April 28, 1993






IN RE: Jack Peyton/Simpson County Board of Education






This matter comes to the Attorney General on appeal from the Simpson County Board of Education's denial of Mr. Jack Peyton's February 12, 1993, request to inspect "any information including [the] reason or reasons pertaining to the nonrenewal of Supt. Charles Campbell's contract." On behalf of the Board of Education, Chairman Sid Raby responded to Mr. Peyton's request, advising him:


Kentucky's open records law authorizes a public right to inspect 'public records.' [sic] KRS 61.872. Your request for 'information' does not fall within the definition of 'public records' under KRS 61.870, which defines 'public records' to mean 'all books, papers, maps, photographs, cards, tapes, disks, diskettes, recordings or other documentary material regardless of physical form or characteristics, which are prepared, owned, used, in the possession of, or retained by a public agency.' Accordingly, your request as submitted is denied.


Chairman Raby further advised Mr. Peyton that to the extent that his request for information "includes any public records," that request was also denied. He explained that "there are no specific documents that enumerate the Board's collective reasons for the nonrenewal of the superintendent's contract." Any records which the individual Board members relied on prior to their vote on the issue are exempt, according to Chairman Raby, under KRS 61.878(1)(a).


The sole issue presented in this open records appeal is whether the Simpson County Board of Education, through its Chairman, properly denied Mr. Peyton's request to inspect "information including [the] reason or reasons pertaining to the non-renewal of Supt. Charles Campbell's [c]ontract." For the reasons set forth below, we conclude that Chairman Raby's response was only partially consistent with the Open Records Law.


This Office has repeatedly recognized that the Kentucky Open Records Act was not intended to provide a requester with particular "information," or to require public agencies to compile information to conform to the parameters of a given request. See, e.g., OAG 76-375; OAG 79-547; OAG 81-333; OAG 86-51; OAG 87-84; OAG 89-77; OAG 89-81; OAG 90-19. Rather, the Act provides for inspection of reasonably identified records. Mr. Peyton's request may be characterized as a request for specific information, as opposed to a request to inspect reasonably described documents. He asks for "information . . . pertaining to the non-renewal of Supt. Charles Campbell's [c]ontract."


At page 3 of OAG 87-84, the Attorney General observed:


Public agencies are not required by the Open Records Act to gather and supply information independent of that which is set forth in public records. The public has a right to inspect public documents and to obtain whatever information is contained in them but the primary impact of the Open Records Act is to make records available for inspection and copying and not to require the gathering and supplying of information.


It is the opinion of this Office that Chairman Raby properly responded to Mr. Peyton's request for information relating to

the non-renewal of Supt. Campbell's contract by advising him that the information requested is not available in an existing document.


We are not persuaded by Chairman Raby's argument that any records which contain information bearing on the issue of the decision not to renew Supt. Campbell's contract are exempt from inspection under KRS 61.878(1)(a). That provision authorizes the nondisclosure of "public records containing information of a personal nature where the public disclosure thereof would constitute a clearly unwarranted invasion of personal privacy." We fail to see the relevance of this exception. However, we believe that any records which were used by the Board members in making their decision, but were not incorporated into their final decision, are exempt from inspection under KRS 61.878(1)(h) and (i).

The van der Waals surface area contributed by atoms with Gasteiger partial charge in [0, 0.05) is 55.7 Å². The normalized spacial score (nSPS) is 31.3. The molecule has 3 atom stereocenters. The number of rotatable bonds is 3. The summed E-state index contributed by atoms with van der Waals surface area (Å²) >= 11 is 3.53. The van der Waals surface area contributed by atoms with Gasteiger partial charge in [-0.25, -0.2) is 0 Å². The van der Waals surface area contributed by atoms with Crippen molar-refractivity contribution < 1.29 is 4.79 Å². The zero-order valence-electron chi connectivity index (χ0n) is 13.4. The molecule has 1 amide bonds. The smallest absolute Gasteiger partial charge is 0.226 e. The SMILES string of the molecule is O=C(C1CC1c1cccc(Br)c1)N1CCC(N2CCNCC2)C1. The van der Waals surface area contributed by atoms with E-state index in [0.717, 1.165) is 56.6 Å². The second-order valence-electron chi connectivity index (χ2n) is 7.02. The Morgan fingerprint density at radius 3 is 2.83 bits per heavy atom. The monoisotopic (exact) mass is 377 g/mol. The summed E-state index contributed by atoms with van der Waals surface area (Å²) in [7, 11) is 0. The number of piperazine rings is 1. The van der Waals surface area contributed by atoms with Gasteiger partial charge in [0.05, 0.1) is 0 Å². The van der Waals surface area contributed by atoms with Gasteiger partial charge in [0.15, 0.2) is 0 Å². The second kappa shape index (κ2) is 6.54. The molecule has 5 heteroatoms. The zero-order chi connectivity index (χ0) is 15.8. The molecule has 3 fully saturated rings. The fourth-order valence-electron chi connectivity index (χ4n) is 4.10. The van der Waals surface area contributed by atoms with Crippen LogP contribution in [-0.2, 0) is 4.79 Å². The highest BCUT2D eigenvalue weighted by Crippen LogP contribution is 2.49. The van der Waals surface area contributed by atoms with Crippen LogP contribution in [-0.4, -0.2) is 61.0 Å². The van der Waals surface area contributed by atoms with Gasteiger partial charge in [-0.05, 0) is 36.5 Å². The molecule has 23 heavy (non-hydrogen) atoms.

KRS 61.878(1)(h) and (i) authorize nondisclosure of:


Preliminary drafts, notes, correspondence with private individuals, other than correspondence which is intended to give notice of final action of a public agency;


Preliminary recommendations, and preliminary memoranda in which opinions are expressed or policies formulated or recommended;


In 93-ORD-26, a copy of which is attached, we analyzed, in some depth, the propriety of a public agency's decision to withhold predecisional documents. There we held that these exemptions were intended to protect the integrity of the agency's internal decision-making process by encouraging the free exchange of opinions and ideas. The exceptions have thus been interpreted to authorize nondisclosure of preliminary reports and memoranda containing the opinions, observations, and recommendations of personnel within the agency. OAG 86-64; OAG 88-24; OAG 88-85; OAG 89-34; OAG 90-97; 93-ORD-26.


If, however, the predecisional documents are incorporated into final agency action, they are not exempt. We believe that 93-ORD-26 is dispositive of the present appeal as it relates to records which the Board did not incorporate into its final action. If, however, any of these documents were adopted as part of the Board's final action in this matter, they are not exempt from disclosure under KRS 61.878(1)(h) and (i), and must be released to Mr. Peyton forthwith.


Mr. Peyton and the Simpson County Board of Education may challenge this decision by initiating action in the appropriate circuit court pursuant to KRS 61.880(5) and KRS 61.882.















Distributed to:


Mr. Sid Raby, Chairman

Simpson County Board of Education

P. O. Box 467

Franklin, KY 42135-0467


Mr. Jack Peyton

1325 Peden Mill Road

P. O. Box 673

Franklin, KY 42134